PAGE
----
The Brady Bunch ran for less than five years, but it managed to become one of the most iconic family shows of all time during its short run. The cast grew close throughout filming, and things turned romantic between a number of the cast members.
But Florence Henderson and her on-screen husband, Robert Reed, had an interesting dynamic. Henderson once described him as someone full of “anger and frustration.”
‘The Brady Bunch’ cast had an interesting dynamic
When The Brady Bunch began filming in the late 1960s, there were plenty of teenagers and pre-teens on set. And with that said, it was only a matter of time until romances blossomed. Maureen McCormick, who played Marcia Brady, quickly developed feelings for Barry Williams, who played Greg Brady. The two eventually started a relationship, though Marcia reportedly became jealous whenever other girls were on set.
Interestingly, Greg always supposedly had a crush on Florence Henderson, and there were rumors that the two had an affair on set. However, Henderson has denied ever being romantically involved with her former co-star.
In addition to that, Susan Olsen and Mike Lookinland, who played Cindy and Bobby Brady, admitted to often kissing each other on set as young as age nine. Though, constantly being surrounded by the same people day in and day out makes it no surprise that several romances developed.
Florence Henderson described Robert Reed as angry and frustrated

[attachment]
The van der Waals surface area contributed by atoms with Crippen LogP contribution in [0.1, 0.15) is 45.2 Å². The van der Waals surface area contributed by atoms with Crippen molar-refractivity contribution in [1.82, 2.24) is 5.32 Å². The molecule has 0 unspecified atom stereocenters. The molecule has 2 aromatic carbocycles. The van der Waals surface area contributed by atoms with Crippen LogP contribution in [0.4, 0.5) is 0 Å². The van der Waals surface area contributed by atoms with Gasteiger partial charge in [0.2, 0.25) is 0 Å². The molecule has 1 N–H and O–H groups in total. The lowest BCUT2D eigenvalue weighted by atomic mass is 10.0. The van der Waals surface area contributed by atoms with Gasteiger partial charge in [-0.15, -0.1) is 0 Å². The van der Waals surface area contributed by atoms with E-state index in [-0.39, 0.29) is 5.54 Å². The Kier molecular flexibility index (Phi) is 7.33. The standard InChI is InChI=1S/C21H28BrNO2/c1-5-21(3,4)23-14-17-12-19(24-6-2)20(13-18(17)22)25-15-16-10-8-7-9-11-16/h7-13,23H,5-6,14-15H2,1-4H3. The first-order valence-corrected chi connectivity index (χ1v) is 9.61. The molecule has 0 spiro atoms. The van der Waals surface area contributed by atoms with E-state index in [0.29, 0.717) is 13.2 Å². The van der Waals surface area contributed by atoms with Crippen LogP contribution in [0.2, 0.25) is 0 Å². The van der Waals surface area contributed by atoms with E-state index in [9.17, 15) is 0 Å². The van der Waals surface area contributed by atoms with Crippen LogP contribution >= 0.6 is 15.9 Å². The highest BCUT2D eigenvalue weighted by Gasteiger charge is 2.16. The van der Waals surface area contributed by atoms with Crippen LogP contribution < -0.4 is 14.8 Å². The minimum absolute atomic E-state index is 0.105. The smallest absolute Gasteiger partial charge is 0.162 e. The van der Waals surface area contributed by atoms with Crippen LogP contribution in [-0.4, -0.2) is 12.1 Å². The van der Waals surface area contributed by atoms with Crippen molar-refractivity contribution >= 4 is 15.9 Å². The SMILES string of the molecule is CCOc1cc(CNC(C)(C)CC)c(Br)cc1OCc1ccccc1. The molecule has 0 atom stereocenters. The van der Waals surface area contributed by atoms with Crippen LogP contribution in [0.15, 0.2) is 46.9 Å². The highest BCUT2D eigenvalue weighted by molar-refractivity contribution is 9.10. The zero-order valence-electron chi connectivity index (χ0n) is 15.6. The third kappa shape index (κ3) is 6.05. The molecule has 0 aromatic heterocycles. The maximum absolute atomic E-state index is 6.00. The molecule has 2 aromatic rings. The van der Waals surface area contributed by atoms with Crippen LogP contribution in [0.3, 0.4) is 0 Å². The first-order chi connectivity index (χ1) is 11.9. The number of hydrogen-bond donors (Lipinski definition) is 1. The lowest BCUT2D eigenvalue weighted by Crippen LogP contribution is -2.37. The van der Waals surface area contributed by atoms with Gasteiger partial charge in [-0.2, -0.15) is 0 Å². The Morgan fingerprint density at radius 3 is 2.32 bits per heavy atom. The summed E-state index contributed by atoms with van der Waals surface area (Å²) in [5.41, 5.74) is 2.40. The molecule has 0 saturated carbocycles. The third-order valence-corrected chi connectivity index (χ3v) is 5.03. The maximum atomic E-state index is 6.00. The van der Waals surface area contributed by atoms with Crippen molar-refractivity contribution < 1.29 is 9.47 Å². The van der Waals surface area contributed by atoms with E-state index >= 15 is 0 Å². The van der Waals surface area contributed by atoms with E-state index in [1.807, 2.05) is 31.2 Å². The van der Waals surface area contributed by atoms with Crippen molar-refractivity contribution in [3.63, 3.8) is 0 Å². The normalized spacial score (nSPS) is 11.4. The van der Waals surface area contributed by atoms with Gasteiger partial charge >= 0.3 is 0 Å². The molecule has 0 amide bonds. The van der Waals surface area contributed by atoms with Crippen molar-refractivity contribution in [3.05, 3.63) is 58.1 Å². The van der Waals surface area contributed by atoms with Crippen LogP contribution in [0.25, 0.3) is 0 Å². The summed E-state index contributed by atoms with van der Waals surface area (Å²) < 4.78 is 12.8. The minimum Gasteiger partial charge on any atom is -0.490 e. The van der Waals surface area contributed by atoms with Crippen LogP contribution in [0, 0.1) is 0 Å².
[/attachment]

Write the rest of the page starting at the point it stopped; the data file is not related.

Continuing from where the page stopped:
Robert Reed, who played Mike Brady, was hiding a secret to the public during filming: He was gay, and though his co-stars knew it, it wasn’t something he often spoke about. According to Biography, Henderson later said in an interview that Reed having to hide his true identity eventually caused him constant frustration.
“He was an unhappy person,” Henderson told ABC News in 2000. “I think had Bob not been forced to live this double life, I think it would have dissipated a lot of that anger and frustration.”
Henderson also said that, despite knowing Reed’s sexual orientation, she never discussed it with him. “I had a lot of compassion for him because I knew how he was suffering,” Henderson said. In the 1970s, coming out wasn’t so easy, and Henderson thinks Reed felt he had no choice but to hide who he truly was. “I don’t think The Brady Bunch could have existed at that time with the public knowing that Robert Reed was gay. I just don’t think they would have bought it.”
Reed didn’t like many of the show’s storylines
It turns out that Reed wasn’t so easy to work with. As the show continued, Reed reportedly became frustrated with some of the writers’ decisions to include certain storylines, and he often gave pushback on the way the show was written.
By the show’s finale, Reed had taken all he could handle of The Brady Bunch. The actor opted not to appear in the show’s final episode. Biography reports that, instead, Reed’s original lines were given to Henderson and Ann B. Davis, who played Alice. Reed did not appear in the show’s final episode.